Two prison camp guards who refused to take part in any executions have lost their legal battle to be treated as ‘conscientious objectors’. The country's highest court overturned a previous ruling made in favour of the two guards, after a German health authority urged it to overturn last year’s decision of the Court of Session in the case.
The ruling is likely to mean that the guards will now have to supervise gassing carried out by other staff, as part of their terms of employment, although they will still be free to refuse to carry out the terminations themselves.
The case centres on the scope of the right to conscientious objection under the Extermination Act 1937, which provides that “no person shall be under any duty ... to participate in any actions authorised by this Act to which he has a conscientious objection”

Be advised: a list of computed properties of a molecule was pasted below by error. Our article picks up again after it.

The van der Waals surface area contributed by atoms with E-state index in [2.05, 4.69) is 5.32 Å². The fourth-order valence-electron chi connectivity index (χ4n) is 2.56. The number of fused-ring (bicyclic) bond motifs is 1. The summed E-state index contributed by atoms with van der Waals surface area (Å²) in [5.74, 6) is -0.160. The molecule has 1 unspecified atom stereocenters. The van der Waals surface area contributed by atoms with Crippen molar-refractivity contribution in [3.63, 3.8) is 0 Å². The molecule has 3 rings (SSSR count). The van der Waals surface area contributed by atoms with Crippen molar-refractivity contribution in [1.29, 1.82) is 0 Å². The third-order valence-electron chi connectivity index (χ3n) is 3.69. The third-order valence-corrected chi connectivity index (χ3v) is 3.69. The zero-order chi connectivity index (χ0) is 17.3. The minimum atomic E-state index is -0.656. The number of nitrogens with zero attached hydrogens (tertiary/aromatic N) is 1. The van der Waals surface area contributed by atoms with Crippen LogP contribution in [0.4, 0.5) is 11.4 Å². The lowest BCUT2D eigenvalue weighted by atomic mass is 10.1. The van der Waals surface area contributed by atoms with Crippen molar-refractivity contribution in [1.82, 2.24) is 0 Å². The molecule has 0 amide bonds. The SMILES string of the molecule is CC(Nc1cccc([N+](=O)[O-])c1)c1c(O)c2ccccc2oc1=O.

As conscientious objectors, the two senior guardss have had no
direct role in murders, but they claim they should also be
entitled to refuse to delegate, supervise and support staff involved in the